The ancient and distinguished surname Funken is of German origin. It is derived from the Middle High German "funke," meaning "spark," and was most likely originally used to denote a blacksmith. Alternatively, it may have originally been bestowed as a nickname
to indicate a very lively person.
Early Origins of the Funken family
The surname Funken was first found in Baden, as well as the Rhineland
and Pomerania, where the name was anciently associated with the tribal conflicts of the areas. The young Funken family declared allegiances to many nobles and princes of early history, lending its influence in struggles for power and status within the region. It branched into many houses, and its contributions were sought by many leaders in their search for power. The origins of the name make it likely that several branches of the Funken family emerged independently in various areas of Germany
. The earliest recorded bearer of the name was a knight called Funke, who was living in the town of Rüdesheim in 1280.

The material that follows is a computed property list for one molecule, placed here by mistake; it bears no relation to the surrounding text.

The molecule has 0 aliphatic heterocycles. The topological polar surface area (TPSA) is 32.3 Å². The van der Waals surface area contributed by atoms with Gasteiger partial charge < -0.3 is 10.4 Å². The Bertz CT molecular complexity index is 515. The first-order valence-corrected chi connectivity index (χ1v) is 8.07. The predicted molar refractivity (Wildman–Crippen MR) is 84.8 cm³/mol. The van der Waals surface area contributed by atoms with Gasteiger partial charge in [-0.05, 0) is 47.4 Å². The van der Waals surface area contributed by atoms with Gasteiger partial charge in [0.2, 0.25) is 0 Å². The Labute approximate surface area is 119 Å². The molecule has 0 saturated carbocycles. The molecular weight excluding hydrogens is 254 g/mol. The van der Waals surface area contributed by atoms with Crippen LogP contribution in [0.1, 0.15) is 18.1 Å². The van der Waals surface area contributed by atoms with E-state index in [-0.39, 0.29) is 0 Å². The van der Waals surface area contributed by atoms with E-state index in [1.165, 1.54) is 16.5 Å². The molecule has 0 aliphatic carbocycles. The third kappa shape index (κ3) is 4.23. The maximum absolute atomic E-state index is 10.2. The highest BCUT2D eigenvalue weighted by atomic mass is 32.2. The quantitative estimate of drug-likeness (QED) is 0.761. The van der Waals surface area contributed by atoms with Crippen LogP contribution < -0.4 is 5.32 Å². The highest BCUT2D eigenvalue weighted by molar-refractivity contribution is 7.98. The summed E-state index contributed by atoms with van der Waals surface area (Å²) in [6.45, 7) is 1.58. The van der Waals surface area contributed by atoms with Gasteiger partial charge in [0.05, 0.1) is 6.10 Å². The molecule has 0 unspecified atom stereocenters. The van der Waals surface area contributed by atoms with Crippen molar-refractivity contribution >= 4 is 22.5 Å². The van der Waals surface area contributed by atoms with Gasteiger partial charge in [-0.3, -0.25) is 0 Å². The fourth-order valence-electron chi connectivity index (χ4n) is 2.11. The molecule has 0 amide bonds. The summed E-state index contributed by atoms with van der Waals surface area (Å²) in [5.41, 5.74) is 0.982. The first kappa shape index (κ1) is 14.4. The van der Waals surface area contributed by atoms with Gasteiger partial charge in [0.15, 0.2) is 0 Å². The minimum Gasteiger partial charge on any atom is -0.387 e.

Early History of the Funken family
This web page shows only a small excerpt of our Funken research.Another 195 words (14 lines of text) covering the years 1646, 1723, 1836, 1504, 1539, 1642, 1699, 1666, 1746, 1736 and 1786 are included under the topic Early Funken History in all our PDF Extended History products and printed products wherever possible.
Funken Spelling Variations
of this family name include: Funck, Funcke, Funcken, Funk, Funke, Funken, Funkh, Funckenheim, Funckner, Funkhauser and many more.
Early Notables of the Funken family (pre 1700)
Another 40 words (3 lines of text) are included under the topic Early Funken Notables in all our PDF Extended History products and printed products wherever possible.
Migration of the Funken family to the New World and Oceana
Some of the first settlers of this family name or some of its variants were: Peter Funcke and his wife Anna Juliana Clemens, who emigrated from the Palatinate to New York in 1710 with two daughters Anna Catharina and Elisabetha, Anna Funk, who settled in Philadelphia in 1738.